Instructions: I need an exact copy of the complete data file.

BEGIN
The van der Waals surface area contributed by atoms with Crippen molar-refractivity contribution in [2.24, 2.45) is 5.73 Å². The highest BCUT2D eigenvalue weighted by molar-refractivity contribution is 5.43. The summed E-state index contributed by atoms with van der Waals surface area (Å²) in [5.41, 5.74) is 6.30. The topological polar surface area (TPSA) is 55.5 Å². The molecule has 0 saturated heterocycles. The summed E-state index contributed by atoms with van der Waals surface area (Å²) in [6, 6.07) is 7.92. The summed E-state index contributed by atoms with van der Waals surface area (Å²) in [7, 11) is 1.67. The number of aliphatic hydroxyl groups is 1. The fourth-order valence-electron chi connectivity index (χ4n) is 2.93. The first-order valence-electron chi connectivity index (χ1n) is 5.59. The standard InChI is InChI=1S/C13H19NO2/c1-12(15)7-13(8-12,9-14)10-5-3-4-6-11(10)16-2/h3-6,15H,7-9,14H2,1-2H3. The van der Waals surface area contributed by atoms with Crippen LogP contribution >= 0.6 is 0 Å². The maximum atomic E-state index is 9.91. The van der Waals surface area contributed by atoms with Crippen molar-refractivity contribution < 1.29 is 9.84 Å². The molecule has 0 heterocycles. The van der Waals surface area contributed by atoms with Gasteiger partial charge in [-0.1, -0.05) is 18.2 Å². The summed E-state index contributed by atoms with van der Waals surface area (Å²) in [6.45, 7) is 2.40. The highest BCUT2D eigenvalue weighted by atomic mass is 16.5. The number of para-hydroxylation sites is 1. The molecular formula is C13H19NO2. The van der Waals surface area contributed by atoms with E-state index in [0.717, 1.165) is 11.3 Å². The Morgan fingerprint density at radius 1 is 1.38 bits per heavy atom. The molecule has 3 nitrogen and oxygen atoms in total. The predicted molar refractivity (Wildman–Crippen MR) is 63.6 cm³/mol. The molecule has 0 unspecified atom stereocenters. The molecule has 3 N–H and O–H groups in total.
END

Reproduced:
The van der Waals surface area contributed by atoms with Crippen molar-refractivity contribution in [2.24, 2.45) is 5.73 Å². The highest BCUT2D eigenvalue weighted by molar-refractivity contribution is 5.43. The summed E-state index contributed by atoms with van der Waals surface area (Å²) in [5.41, 5.74) is 6.30. The topological polar surface area (TPSA) is 55.5 Å². The molecule has 0 saturated heterocycles. The summed E-state index contributed by atoms with van der Waals surface area (Å²) in [6, 6.07) is 7.92. The summed E-state index contributed by atoms with van der Waals surface area (Å²) in [7, 11) is 1.67. The number of aliphatic hydroxyl groups is 1. The fourth-order valence-electron chi connectivity index (χ4n) is 2.93. The first-order valence-electron chi connectivity index (χ1n) is 5.59. The standard InChI is InChI=1S/C13H19NO2/c1-12(15)7-13(8-12,9-14)10-5-3-4-6-11(10)16-2/h3-6,15H,7-9,14H2,1-2H3. The van der Waals surface area contributed by atoms with Crippen LogP contribution >= 0.6 is 0 Å². The maximum atomic E-state index is 9.91. The van der Waals surface area contributed by atoms with Crippen molar-refractivity contribution < 1.29 is 9.84 Å². The molecule has 0 heterocycles. The van der Waals surface area contributed by atoms with Gasteiger partial charge in [-0.1, -0.05) is 18.2 Å². The summed E-state index contributed by atoms with van der Waals surface area (Å²) in [6.45, 7) is 2.40. The highest BCUT2D eigenvalue weighted by atomic mass is 16.5. The number of para-hydroxylation sites is 1. The molecular formula is C13H19NO2. The van der Waals surface area contributed by atoms with E-state index in [0.717, 1.165) is 11.3 Å². The Morgan fingerprint density at radius 1 is 1.38 bits per heavy atom. The molecule has 3 nitrogen and oxygen atoms in total. The predicted molar refractivity (Wildman–Crippen MR) is 63.6 cm³/mol. The molecule has 0 unspecified atom stereocenters. The molecule has 3 N–H and O–H groups in total.